Second issue exploring how different characteristics such as gender, ethnicity and free school meals eligibility influence the probability of inclusion with G&T students

In the previous issue we introduced some of the key debates around the composition of the national G&T population by pupil characteristics. We contrasted differing perspectives on identification with a ‘one-size-fits-all’ view of G&T to show how different characteristics such as gender, ethnicity and free school meals eligibility influence the probability of inclusion.

Current imperatives
Recently, as one of its three critical judgments on achievement, Ofsted now considers equality and diversity ‘to be essential in assuring the quality of education’. Significant underachievement within any pupil group will therefore limit the grading of any school. In another report on G&T (Gifted and Talented Pupils in Schools, December 2009) Ofsted also highlights that schools will now be expected to:

  • align their policies for gifted and talented pupils more clearly with other developments which focus on matching learning more closely to individual pupils’ needs
  • provide more support for gifted and talented pupils in disadvantaged circumstances
  • narrow the gaps in outcomes between different groups of pupils while increasing the challenge across the curriculum for gifted and talented pupils
  • promote social mobility through entry to a wider range of universities.

Clearly Ofsted are placing an increasing emphasis on the capacity of a school to improve. This creates a powerful imperative for schools to scrutinise their processes and to review the contribution that G&T strategies make to the wider improvement agenda. In this issue we consider some of the tensions in the G&T programme that have helped to create such disparate inclusive pictures across the country.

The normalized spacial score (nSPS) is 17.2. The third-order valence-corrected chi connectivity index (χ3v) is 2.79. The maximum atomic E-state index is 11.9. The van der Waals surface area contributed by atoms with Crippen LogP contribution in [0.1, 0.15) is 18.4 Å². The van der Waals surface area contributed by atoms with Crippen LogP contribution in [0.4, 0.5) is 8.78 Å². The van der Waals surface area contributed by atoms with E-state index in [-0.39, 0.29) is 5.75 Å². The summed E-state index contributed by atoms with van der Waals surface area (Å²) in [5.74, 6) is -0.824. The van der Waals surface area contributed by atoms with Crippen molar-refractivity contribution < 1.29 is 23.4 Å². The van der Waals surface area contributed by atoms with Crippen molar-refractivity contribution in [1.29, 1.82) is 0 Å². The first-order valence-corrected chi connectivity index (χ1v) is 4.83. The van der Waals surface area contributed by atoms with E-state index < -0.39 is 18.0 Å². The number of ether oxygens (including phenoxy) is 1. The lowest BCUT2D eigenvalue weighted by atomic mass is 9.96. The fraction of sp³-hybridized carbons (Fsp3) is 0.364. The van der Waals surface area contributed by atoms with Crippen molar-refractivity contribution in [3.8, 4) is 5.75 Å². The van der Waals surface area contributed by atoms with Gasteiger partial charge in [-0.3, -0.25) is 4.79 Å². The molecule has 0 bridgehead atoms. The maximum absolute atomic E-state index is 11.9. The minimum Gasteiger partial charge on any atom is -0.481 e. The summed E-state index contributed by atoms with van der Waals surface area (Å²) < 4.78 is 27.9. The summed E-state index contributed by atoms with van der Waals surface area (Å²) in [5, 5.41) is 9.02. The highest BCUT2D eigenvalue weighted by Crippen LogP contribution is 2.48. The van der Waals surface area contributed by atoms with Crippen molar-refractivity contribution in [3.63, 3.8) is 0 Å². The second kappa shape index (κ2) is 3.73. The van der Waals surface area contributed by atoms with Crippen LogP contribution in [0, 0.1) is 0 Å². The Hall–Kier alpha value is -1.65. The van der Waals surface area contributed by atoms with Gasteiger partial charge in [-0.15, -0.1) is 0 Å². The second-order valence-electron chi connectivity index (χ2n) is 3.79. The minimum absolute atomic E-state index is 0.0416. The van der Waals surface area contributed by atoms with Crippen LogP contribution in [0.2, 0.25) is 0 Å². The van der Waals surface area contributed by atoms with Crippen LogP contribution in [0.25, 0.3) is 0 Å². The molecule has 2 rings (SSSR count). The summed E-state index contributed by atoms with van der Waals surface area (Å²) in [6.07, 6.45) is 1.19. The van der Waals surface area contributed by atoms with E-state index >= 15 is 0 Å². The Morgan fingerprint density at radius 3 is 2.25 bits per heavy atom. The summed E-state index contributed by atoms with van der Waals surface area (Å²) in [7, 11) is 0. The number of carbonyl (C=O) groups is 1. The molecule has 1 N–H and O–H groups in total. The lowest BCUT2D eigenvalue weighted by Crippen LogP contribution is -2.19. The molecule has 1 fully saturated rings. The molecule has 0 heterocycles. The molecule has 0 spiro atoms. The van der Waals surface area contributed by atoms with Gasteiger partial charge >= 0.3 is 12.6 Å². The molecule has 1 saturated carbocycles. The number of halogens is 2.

Identification in the Institutional Quality Standard
Many schools still find themselves stuck in a circular discussion about identification, trying to respond to several different and sometimes conflicting questions at once. Often this reduces itself to a spurious argument about percentages, quotas and well-meaning aspirations and wishy-washy indecision about numbers. Not only does this result in wasted time, but it also has a tendency to absorb all the time and energy which colleagues are willing to devote to G&T.

Element 1 of the Institutional Quality Standard helps us to illustrate the challenge facing a school in developing its identification process.


Entry Developing Exemplary
i

The school/college has learning conditions and systems to identify gifted and talented pupils in all year groups and an agreed definition and shared understanding of the meaning of gifted and talented within its own, local and national contexts

Individual pupils are screened annually against clear criteria at school/college and subject/topic level

Multiple criteria and sources of evidence are used to identify gifts and talents, including through the use of a broad range of quantitative and qualitative data

ii

An accurate record of the identified gifted and talented population is kept and updated

The record is used to identify under-achievement and exceptional achievement (both within and outside the population) and to track/review pupil progress

The record is supported by a comprehensive monitoring, progress planning and reporting system which all staff regularly share and contribute to

iii

The identified gifted and talented population broadly reflects the school/college’s social and economic composition, gender and ethnicity